Thursday, July 09, 2020

Two of today’s most well-known chefs are about to revolutionize the world of food production and culinary education—especially kosher culinary education—in Israel. The Jewish National Fund-USA is creating a new “food-tech ecosystem” in Kiryat Shmona, in the northern Galilee, that will include the Beit Asher Food and Technology Innovation Center on the Greenbaum Campus, and on a parallel track, the Galilee Culinary Institute, on the Marvin Sukonik Campus. The Culinary Institute is being directed by Lior Lev Sercarz, owner of La Boite, a New York purveyor of spices and biscuits, and will be guided by a Culinary Advisory Council that has just named its first member: Michael Solomonov, winner of the 2017 James Beard Award for outstanding American chef, founder of Zahav in Philadelphia, and host of the documentary “In Search of Israel Cuisine,” now on Netflix.

Planned to open next year, the two centers will work together to revitalize the northern Galilee, where Israel already gets 40% of its food, by bringing in students from all over the world to research, develop and learn all aspects of food production and gain skills to succeed in the food industry, from food preparation through business management. In a statement, JNF-USA President Sol Lizerbaum gave examples of some of the innovative projects the Technology Innovation Center will be working on: “Imagine a future where machine learning and A.I. drives 100% predictable agriculture, where drought-tolerant plants are developed using CRISPR (gene editing) technology, and where we conduct research and development on new and alternative sources for protein.”

Speaking at a press briefing in New York on October 29, JNF CEO Russel Robinson said the Galilee Culinary Institute will be the only culinary school to “teach the front and back of the house,” where students will learn about cooking the cuisines of the many cultures that make up Israel in a way that isn’t available anywhere else in the world, and the management skills that will help them succeed.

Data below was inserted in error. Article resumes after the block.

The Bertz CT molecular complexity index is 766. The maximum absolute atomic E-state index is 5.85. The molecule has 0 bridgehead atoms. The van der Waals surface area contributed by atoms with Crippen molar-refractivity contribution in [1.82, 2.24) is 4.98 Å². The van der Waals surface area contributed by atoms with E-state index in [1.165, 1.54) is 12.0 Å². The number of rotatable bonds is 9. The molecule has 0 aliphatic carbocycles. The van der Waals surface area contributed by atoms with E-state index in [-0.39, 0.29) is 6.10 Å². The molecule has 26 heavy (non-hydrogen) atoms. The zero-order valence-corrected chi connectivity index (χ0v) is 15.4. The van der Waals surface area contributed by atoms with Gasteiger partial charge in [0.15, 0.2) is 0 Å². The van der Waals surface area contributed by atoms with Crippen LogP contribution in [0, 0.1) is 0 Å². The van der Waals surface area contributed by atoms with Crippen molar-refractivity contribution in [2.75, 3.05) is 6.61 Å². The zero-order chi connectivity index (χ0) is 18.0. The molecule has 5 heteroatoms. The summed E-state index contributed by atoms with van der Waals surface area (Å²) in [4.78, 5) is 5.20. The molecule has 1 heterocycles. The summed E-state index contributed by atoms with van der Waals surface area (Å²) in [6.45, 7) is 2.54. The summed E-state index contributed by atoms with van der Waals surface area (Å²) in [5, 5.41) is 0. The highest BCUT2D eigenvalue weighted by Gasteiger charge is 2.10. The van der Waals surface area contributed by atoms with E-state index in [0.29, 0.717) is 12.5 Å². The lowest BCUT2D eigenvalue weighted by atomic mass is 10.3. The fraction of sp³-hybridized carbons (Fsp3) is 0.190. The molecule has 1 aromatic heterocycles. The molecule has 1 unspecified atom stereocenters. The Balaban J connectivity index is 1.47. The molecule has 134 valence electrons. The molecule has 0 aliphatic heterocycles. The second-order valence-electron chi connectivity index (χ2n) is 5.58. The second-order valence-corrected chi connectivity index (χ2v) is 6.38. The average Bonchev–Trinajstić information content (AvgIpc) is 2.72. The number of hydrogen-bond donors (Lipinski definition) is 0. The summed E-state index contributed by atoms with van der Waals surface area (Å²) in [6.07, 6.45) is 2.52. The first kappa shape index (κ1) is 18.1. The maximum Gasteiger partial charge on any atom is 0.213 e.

Solomonov said, “GCI by JNF will be a new type of culinary school, where budding chefs will work with the unique mix of cultures and cuisines that can only be found in the north of Israel. We will teach students how to cook and also how to run a profitable, sustainable business.”

The kitchens and the restaurant the students will run will be kosher. Sercarz said there were many reasons behind the
decision to make the facilities kosher and they are challenging themselves to “make amazing kosher food.” As an aside, he mentioned that he had had a fantastic meal at a restaurant in Israel, perhaps the best in his life, that he didn’t even know was kosher at the time. He joked about speaking to one potential student who was excited about the center’s “lactose-free baking program” that doesn’t exist anywhere else. Who knew pareve could be an attraction? Students who want to learn techniques or use ingredients that can’t be taught in a kosher kitchen can take classes off-site.

Solomonov said he looks forward to providing training for aspiring kosher chefs. “If you’re kosher and want to be a chef, there aren’t a lot of options. For kids who grow up observant, there’s nowhere to go.” He mentioned that two restaurants in his group, Goldie’s and Dizengoff, just got hechsherim. While his flagship restaurant Zahav does not have kosher supervision, he said they do not use treif ingredients or mix milk and meat.

The main program will be a two-year course, but classes will be available for visitors and tourists. A hotel is also planned. Some of the JNF fundraising now taking place will go toward scholarships for the degree programs. The first class is expected next year and so far will include a mix of Italians, Americans and Israelis. The courses will be taught in English but all documents will be translated into Hebrew and possibly other languages as needed.

Both Sercarz and Solomonov talked about how difficult it was for them to become chefs; both left Israel for culinary school in France. Sercarz said his mom cried when he told her he wanted to be a chef. She thought he would be a failure, but then said ‘be the best failure’ and study in France. Since then he has been thinking: “Could we change this notion? Can we teach culinary arts in Israel so parents like mine won’t be devastated?”

Sercarz said that whenever he talked about his vision of teaching culinary arts in Israel, people would say, ‘This project is great; it’s never going to work, but when it does open, we want to come and visit.” Two and a half years ago, a friend from Israel called and told him she thought she found the organization, JNF, that could help him. After a brief meeting, the deal was sealed.

The nay-sayers will finally be able to visit.

By Bracha Schwartz